Stormzy has said it feels “way too heavy and too overwhelming” and that he has found his “purpose” after being hailed as a trailblazer by Time magazine.
The London-born grime star was chosen by the publication for its 2019 Next Generation Leaders list along with activists, innovators and artists who are “shaping the world”.
He also appears on its front cover, an achievement the Vossi Bop star has said is one of his “absolute proudest moments”.
Stormzy, real name Michael Omari, wrote on Instagram: “I can’t even comprehend this. I am on the cover of TIME. I’ve stared at this cover for a few minutes and it feels like one of those ‘how the f*** did man get here?!’ moments.
“God’s favour and the everlasting love and support you guys show me has elevated me to a place in life where this South London kid is worthy enough to grace the cover of the most prestigious publication in the World.
“This is a huge honour – one of TIME’s Next Generation Leaders. I wanna thank God for purpose – I say this because anyone who knows me knows how much I shy away from being anything other than ‘Mike’.”
It was an honour to profile @stormzy for the cover of @TIME. We had such an interesting chat about his music, advocacy, and his deliberate intentions to share the limelight with Black British talent. An iconic cover image, too! https://t.co/3xcNmMgVj7 pic.twitter.com/EJfpNYlm1l
— Reni Eddo-Lodge (@renireni) October 10, 2019
The 26-year-old rapper added: “On a deeper, honest one the thought of being a ‘role model’ or ‘leader’ or whatever it is feels way way way too heavy and too overwhelming and a lot of the time I think nahhhh f*** all that I ain’t no-one’s anything lol I can’t even bare (sic) the weight of being myself let alone any of these other titles so everyone get off me I ain’t s*** lol.
“I am deeply flawed and still learning how to be a man and still figuring out how to grow into the person I need to be but within all of that confusion and all the juggling of being a human and trying to be a superhuman – I have purpose.
“And my purpose has lead me here. Big Mike for TIME ya na.”
Time contributor and author Reni Eddo-Lodge, who interviewed Stormzy – who this year became the first black British solo artist to ever headline Glastonbury Festival and who has launched his own publishing imprint to help young writers become published authors – for the issue, tweeted: “It was an honour to profile @stormzy for the cover of @TIME.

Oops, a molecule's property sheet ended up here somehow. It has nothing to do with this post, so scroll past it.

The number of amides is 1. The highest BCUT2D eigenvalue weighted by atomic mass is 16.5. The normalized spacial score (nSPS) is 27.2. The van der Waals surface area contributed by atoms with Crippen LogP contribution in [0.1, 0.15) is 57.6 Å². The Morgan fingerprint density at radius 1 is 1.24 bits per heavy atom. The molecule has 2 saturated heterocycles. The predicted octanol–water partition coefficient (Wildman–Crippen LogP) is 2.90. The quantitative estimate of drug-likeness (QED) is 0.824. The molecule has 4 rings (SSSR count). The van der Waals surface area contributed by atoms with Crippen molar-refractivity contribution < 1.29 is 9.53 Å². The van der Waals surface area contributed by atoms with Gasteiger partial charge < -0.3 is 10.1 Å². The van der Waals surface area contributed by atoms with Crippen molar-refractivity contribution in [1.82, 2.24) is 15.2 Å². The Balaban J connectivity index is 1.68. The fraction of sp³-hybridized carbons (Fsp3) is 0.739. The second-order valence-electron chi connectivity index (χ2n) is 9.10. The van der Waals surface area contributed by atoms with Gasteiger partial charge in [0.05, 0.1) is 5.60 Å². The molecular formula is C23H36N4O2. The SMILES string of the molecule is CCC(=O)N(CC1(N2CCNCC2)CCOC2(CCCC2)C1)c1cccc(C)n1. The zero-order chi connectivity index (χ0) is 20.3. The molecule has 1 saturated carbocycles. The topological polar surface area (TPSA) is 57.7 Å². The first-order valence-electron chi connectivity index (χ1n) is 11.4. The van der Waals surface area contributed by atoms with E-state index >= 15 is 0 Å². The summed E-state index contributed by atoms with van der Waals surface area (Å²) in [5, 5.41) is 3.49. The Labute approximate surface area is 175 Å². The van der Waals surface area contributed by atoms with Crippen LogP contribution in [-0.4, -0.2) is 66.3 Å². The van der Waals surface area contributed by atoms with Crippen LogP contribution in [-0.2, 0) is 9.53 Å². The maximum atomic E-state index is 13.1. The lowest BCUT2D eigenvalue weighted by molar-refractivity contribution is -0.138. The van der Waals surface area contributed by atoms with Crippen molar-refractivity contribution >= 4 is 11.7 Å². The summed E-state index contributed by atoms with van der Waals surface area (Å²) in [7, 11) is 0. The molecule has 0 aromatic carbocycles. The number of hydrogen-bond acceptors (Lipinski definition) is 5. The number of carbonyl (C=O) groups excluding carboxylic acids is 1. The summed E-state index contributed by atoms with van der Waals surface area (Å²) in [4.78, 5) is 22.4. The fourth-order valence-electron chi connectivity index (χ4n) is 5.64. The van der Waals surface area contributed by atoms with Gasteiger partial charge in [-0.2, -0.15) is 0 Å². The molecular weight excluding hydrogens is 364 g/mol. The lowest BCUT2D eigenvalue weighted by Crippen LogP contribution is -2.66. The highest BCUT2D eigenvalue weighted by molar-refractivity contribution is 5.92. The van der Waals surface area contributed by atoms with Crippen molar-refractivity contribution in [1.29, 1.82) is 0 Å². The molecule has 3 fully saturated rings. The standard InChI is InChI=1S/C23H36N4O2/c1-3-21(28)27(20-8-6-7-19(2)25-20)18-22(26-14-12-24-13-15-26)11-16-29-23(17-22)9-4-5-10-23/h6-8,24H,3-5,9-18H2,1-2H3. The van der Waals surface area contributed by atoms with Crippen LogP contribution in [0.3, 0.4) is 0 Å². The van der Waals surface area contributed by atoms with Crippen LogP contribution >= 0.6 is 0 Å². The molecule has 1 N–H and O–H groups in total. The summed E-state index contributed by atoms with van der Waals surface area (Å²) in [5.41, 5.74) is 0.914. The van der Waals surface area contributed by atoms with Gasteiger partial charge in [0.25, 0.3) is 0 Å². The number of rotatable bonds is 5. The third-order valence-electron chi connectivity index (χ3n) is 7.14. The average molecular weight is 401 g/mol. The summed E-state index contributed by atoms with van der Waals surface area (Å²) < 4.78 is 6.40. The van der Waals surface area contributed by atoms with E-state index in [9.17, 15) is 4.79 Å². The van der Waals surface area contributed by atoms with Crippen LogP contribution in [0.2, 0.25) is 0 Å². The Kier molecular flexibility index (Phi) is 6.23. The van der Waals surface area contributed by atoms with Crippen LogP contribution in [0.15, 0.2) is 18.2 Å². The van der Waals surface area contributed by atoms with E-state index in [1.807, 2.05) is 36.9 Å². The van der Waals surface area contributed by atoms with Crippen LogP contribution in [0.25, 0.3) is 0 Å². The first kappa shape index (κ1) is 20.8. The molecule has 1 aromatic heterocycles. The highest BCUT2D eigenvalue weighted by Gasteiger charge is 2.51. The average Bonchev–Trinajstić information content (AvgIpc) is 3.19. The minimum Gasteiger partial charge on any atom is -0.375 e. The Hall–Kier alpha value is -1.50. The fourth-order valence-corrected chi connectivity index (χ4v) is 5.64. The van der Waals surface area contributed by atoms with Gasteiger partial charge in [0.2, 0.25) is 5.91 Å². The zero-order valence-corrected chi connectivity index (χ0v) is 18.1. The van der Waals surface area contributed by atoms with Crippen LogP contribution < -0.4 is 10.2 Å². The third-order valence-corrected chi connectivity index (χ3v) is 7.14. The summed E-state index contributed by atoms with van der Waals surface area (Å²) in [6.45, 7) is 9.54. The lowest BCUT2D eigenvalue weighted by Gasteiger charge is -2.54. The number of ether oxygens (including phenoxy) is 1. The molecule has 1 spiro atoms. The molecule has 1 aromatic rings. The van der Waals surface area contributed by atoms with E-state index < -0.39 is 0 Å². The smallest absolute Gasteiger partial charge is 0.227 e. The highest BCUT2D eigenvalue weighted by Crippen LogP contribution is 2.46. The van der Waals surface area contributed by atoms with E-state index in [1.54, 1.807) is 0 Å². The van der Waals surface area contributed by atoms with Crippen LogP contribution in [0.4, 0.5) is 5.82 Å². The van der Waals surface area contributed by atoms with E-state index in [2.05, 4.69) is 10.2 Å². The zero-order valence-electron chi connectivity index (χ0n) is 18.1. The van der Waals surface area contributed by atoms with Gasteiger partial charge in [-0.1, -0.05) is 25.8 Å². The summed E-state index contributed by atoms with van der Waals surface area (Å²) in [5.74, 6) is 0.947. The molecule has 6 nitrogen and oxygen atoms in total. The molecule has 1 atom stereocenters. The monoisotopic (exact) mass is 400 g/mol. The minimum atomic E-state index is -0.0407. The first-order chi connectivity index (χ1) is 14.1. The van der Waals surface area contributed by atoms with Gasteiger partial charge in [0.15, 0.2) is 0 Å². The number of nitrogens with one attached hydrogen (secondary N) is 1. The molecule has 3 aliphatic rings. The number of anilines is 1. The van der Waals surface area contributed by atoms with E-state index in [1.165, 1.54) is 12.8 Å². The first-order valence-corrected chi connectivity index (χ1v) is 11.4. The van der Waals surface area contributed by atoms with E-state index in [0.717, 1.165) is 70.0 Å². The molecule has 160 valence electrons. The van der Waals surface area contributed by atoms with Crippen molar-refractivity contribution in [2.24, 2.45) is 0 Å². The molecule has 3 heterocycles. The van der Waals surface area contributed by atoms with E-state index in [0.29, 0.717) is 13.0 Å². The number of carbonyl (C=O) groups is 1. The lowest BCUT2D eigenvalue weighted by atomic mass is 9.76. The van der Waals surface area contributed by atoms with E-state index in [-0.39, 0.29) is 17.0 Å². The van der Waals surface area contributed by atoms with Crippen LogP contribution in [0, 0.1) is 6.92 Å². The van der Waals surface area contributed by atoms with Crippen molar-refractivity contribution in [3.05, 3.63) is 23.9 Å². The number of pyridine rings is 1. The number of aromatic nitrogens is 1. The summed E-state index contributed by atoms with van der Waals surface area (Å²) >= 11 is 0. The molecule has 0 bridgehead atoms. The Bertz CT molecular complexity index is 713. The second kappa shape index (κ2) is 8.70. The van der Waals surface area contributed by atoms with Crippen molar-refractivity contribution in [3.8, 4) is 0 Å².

“We had such an interesting chat about his music, advocacy, and his deliberate intentions to share the limelight with Black British talent. An iconic cover image, too!”
Stormzy has been praised for his work in bringing visibility to a wider community of black musicians, artists and creators in the UK.
He told the magazine: “There’s always been a kind of lack of spotlight and shine on the black British side of British culture.
“(But) there’s a whole world of it … It’s a beautiful thing, and it’s coming of age right now.”
He added: “I know I’m the product of bare injustice … There are so many iconic, legendary, more influential grime songs that are never going to sell as much records as I’ve sold.
“This is why I’m always so thankful for being in the position I am. I feel like all those artists or public figures or celebrities who went through that, had to go through that … they didn’t have the luxury of being free with their music, and they had to bite that bullet for me. So I love and respect all those people, for all their decisions.”
Stormzy is joined in the issue by trailblazers including Australian mental health activist Amanda Johnstone, Russian anti-Kremlin blogger Alexander Gorbunov, Zainab Fasiki, a Moroccan feminist tackling misogyny through comics, and Brazilian drag queen and pop star Pabllo Vittar.
Of the 2019 Next Generation Leaders list, Time deputy international editor Naina Bajekal said: “It can be easy to feel like today’s problems are insurmountable.
“So it gives me hope to spotlight the people using their voices to push for change.”